Under new business, Hartley reported on a new state grant up to $300,000 meant to assist towns looking to take indoor activities outside during the coronavirus pandemic. The money could be applied to streets, curbsides, or parking lots. Bailey said the grant had been used in the city for tents, pavilions, and outdoor patio areas. The board voted to approve Hartley’s pursuit of a plan for a program and application. Hartley said there would be more than one opportunity to apply and hopes to return to the board with an update in January.

            Among other things, the board used its November 12 meeting to set the quorum for the town’s November 16 Special Town Meeting at 30 per the Acts of 2020, Chapter 92 “An Act Relative to Municipal Governance during the COVID-19 Emergency,” Section 7.

            They barely got that many on Monday night at Rochester Memorial School.

            The state would have sanctioned as few as five, seeing that Rochester’s regular quorum is 50. No less than 10 percent was authorized in a special act by the state legislature per the governor in June.

            “We need 30 voters; there’s some important business to be done that night,” said Hartley on November 12.

            “It is important when we have this issue occasionally when we don’t have the controversial things on the warrant is getting people to come in…. There are some very important items,” said Bailey, echoing Hartley’s sentiments.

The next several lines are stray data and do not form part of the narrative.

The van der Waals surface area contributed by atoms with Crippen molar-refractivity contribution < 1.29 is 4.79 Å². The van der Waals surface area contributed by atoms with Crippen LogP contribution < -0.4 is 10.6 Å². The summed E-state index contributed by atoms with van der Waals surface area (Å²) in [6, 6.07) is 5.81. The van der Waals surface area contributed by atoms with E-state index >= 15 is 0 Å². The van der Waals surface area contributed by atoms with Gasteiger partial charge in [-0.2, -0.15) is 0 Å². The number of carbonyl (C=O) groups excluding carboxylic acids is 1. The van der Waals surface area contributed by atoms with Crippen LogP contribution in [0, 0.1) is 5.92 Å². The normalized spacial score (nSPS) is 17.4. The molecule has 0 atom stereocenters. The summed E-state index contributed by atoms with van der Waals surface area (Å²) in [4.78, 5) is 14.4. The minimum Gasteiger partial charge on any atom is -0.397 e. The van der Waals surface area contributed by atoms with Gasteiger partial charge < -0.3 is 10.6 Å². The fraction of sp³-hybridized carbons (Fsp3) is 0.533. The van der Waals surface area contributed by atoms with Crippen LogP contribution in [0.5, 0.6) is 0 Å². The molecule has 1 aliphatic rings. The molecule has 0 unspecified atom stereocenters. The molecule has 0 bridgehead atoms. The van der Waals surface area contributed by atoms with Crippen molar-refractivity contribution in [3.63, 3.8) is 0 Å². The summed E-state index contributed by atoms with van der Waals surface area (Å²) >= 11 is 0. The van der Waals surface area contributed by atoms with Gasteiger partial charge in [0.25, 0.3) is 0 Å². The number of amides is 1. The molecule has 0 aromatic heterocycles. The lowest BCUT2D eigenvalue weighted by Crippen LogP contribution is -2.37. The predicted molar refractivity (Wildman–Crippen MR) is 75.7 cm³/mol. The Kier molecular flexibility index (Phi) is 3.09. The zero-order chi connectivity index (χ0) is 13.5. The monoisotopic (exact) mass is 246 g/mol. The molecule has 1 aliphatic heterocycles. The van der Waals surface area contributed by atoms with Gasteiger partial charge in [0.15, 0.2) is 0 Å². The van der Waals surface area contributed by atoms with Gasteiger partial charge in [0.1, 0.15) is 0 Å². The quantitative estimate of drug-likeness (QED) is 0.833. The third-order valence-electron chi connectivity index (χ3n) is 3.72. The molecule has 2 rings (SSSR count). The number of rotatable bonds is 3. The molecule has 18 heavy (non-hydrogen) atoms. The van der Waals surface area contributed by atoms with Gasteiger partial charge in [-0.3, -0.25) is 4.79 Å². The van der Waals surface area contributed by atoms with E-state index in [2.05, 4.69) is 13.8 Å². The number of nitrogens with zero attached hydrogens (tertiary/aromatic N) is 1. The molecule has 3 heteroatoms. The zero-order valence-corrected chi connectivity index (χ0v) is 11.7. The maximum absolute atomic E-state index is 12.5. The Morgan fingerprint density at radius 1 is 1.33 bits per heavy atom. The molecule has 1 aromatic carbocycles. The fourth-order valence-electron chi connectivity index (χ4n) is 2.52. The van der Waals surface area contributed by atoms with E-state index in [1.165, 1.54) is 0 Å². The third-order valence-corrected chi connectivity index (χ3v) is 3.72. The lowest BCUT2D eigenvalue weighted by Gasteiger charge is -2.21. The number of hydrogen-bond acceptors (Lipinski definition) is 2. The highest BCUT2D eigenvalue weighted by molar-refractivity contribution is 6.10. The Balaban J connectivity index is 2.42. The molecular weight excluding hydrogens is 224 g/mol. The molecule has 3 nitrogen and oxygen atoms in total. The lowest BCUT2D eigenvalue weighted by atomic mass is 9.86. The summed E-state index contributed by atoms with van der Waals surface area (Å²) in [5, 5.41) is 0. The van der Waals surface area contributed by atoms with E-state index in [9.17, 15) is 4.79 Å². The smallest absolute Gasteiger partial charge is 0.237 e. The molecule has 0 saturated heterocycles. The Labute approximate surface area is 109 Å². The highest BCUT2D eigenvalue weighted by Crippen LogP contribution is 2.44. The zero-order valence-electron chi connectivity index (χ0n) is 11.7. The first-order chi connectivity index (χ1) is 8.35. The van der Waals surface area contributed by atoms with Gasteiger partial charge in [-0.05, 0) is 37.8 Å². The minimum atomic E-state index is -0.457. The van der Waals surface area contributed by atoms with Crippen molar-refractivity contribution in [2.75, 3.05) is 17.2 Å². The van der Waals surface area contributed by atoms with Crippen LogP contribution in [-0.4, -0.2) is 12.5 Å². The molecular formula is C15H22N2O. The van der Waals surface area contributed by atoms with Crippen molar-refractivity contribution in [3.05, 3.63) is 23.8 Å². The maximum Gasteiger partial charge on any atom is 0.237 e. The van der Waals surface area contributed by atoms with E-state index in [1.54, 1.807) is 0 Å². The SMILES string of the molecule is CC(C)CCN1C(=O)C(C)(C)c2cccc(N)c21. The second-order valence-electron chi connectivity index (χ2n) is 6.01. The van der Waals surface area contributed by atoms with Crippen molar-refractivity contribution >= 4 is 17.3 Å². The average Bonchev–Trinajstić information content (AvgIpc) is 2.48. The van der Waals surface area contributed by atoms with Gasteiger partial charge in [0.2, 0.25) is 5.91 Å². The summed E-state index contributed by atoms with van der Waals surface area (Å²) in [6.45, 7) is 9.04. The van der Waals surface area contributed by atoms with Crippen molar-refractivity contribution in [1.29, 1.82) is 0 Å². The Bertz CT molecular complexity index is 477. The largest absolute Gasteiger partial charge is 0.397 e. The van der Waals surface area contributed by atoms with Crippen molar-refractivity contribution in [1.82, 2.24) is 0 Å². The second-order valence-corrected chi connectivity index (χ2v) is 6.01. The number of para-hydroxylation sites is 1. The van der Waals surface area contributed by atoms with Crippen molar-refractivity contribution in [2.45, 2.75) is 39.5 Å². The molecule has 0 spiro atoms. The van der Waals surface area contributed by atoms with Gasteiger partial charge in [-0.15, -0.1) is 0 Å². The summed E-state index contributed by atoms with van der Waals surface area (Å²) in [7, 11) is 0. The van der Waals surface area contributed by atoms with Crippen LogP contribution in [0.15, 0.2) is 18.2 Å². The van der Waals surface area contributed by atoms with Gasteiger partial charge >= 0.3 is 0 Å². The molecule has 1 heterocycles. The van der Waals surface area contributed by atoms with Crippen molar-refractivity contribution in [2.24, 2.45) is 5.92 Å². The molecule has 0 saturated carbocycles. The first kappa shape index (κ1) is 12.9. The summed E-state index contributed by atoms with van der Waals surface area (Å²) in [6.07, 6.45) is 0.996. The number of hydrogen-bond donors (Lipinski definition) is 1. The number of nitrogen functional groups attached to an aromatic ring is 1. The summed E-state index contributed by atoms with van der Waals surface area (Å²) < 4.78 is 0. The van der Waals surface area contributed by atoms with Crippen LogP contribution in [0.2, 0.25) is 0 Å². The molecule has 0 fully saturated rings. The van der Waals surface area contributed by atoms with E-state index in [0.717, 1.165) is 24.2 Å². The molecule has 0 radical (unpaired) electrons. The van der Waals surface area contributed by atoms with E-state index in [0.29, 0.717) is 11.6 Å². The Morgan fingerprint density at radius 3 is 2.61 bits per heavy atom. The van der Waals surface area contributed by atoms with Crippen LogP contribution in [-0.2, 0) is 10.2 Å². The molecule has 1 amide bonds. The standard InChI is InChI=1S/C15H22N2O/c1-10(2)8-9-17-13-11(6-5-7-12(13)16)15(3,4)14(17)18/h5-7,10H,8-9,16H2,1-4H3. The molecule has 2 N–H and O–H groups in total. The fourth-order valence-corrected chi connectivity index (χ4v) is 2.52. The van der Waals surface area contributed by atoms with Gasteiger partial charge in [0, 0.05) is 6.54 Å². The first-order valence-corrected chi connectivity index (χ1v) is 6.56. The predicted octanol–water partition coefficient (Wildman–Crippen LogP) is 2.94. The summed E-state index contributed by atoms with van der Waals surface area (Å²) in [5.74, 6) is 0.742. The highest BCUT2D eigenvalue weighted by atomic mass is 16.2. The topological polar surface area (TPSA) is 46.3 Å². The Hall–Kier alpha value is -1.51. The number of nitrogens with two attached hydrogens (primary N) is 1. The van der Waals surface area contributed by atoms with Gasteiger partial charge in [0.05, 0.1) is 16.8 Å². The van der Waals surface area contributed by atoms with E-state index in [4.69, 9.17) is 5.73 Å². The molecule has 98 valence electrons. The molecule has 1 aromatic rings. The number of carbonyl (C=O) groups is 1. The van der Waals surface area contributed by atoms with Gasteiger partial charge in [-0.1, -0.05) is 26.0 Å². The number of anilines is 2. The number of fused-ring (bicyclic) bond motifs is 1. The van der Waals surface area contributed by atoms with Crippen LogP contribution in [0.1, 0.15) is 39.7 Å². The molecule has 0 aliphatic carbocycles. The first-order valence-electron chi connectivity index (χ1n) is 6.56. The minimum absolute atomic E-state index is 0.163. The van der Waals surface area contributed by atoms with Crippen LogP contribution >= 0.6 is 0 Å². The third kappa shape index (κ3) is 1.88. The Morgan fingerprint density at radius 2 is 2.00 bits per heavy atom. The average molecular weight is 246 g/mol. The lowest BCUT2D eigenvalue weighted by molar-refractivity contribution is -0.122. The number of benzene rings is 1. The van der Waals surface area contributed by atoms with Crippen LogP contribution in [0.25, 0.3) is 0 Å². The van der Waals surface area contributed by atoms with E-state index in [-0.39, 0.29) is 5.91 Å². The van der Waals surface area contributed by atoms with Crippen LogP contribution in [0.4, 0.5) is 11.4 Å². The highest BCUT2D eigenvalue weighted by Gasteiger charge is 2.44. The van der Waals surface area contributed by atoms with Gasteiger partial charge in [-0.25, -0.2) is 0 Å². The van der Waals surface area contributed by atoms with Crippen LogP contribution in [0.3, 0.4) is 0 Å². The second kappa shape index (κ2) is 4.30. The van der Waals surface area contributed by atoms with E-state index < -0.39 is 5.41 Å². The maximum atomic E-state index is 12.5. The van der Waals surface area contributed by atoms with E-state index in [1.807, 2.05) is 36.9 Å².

Szyndlar noted that the town moderator had emailed his endorsement of the quorum reduction. “He’s 100-percent on board with it. He definitely thinks that it’s a great idea,” she said.

            The motion carried, 3-0.

            Szyndlar opened her November 12 Town Administrator’s report by publicly thanking Town Clerk Paul Dawson and his team of volunteers for their work on the November 3 election, saying they did “a fantastic job.”

            In other news from the November 12 meeting, there will be a household hazardous waste collection day on Saturday, November 14, from 9:00 am to noon at the Highway Department at 200 Ryder Road. More information can be found at and on the town’s Facebook page. Only Rochester residents will be allowed to participate; residents can visit the website for a list of acceptable and unacceptable items.

            Szyndlar met with department heads on November 6 to address changes recommended by Public Health Nurse Karen Walega regarding the opening of municipal buildings. Amidst the current spike in positive COVID-19 cases, Szyndlar told the selectmen that, to whatever extent town employees can work remotely, they will not be in the Town Hall.

            With the holidays coming and an anticipated heightened transmission of the coronavirus, the following precautions are being taken: After Thanksgiving, staff will work from home the next five consecutive business days. Where it concerns the public, nothing should change; the town is still making appointments and receiving calls and emails.

            Hartley added that the Council on Aging is closing down the Friday after Thanksgiving and the week following. The COA will also close on Christmas for a few days, on New Year’s Day, and a few days after that. Services will remain up and running, including food distribution and rides. “It’s a good idea to be on the safe side throughout the town,” said Hartley.

            The next meeting of the Rochester Board of Selectmen is scheduled for December 4.

Rochester Board of Selectmen

By Mick Colageo

Leave A Comment...